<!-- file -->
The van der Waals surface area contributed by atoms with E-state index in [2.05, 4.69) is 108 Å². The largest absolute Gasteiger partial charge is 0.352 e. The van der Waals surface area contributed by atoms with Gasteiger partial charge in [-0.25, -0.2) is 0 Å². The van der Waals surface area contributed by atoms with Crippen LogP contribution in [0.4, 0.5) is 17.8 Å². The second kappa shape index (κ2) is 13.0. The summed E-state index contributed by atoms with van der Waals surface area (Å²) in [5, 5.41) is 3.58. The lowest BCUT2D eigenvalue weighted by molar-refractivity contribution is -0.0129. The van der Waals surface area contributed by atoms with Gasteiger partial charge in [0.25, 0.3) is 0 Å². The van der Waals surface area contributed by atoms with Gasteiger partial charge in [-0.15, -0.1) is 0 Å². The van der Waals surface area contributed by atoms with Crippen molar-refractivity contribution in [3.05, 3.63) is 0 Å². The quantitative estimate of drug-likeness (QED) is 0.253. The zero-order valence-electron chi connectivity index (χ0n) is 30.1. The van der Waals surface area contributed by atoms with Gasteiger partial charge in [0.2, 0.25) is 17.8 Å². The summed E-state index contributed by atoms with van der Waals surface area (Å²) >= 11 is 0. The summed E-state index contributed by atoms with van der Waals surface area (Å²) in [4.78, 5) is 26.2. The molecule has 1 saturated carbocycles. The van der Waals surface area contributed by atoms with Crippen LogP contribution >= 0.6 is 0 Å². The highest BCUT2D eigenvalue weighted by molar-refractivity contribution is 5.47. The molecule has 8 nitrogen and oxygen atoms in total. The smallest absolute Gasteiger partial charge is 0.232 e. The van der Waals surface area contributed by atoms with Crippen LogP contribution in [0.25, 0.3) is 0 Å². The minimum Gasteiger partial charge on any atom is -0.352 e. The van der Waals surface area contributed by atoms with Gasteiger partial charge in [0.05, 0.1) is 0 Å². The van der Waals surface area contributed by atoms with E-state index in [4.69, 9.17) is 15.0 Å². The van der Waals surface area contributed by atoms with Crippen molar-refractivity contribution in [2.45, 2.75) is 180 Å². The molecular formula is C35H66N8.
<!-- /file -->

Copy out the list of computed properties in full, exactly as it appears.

The van der Waals surface area contributed by atoms with E-state index in [2.05, 4.69) is 108 Å². The largest absolute Gasteiger partial charge is 0.352 e. The van der Waals surface area contributed by atoms with Gasteiger partial charge in [-0.25, -0.2) is 0 Å². The van der Waals surface area contributed by atoms with Crippen LogP contribution in [0.4, 0.5) is 17.8 Å². The second kappa shape index (κ2) is 13.0. The summed E-state index contributed by atoms with van der Waals surface area (Å²) in [5, 5.41) is 3.58. The lowest BCUT2D eigenvalue weighted by molar-refractivity contribution is -0.0129. The van der Waals surface area contributed by atoms with Gasteiger partial charge in [0.25, 0.3) is 0 Å². The van der Waals surface area contributed by atoms with Gasteiger partial charge in [-0.15, -0.1) is 0 Å². The van der Waals surface area contributed by atoms with Crippen molar-refractivity contribution in [3.05, 3.63) is 0 Å². The quantitative estimate of drug-likeness (QED) is 0.253. The zero-order valence-electron chi connectivity index (χ0n) is 30.1. The van der Waals surface area contributed by atoms with Gasteiger partial charge in [0.2, 0.25) is 17.8 Å². The summed E-state index contributed by atoms with van der Waals surface area (Å²) >= 11 is 0. The summed E-state index contributed by atoms with van der Waals surface area (Å²) in [4.78, 5) is 26.2. The molecule has 1 saturated carbocycles. The van der Waals surface area contributed by atoms with Crippen LogP contribution >= 0.6 is 0 Å². The highest BCUT2D eigenvalue weighted by molar-refractivity contribution is 5.47. The molecule has 8 nitrogen and oxygen atoms in total. The smallest absolute Gasteiger partial charge is 0.232 e. The van der Waals surface area contributed by atoms with Crippen LogP contribution in [0.25, 0.3) is 0 Å². The minimum Gasteiger partial charge on any atom is -0.352 e. The van der Waals surface area contributed by atoms with Gasteiger partial charge in [0.05, 0.1) is 0 Å². The van der Waals surface area contributed by atoms with E-state index in [4.69, 9.17) is 15.0 Å². The van der Waals surface area contributed by atoms with Crippen molar-refractivity contribution in [2.45, 2.75) is 180 Å². The molecular formula is C35H66N8.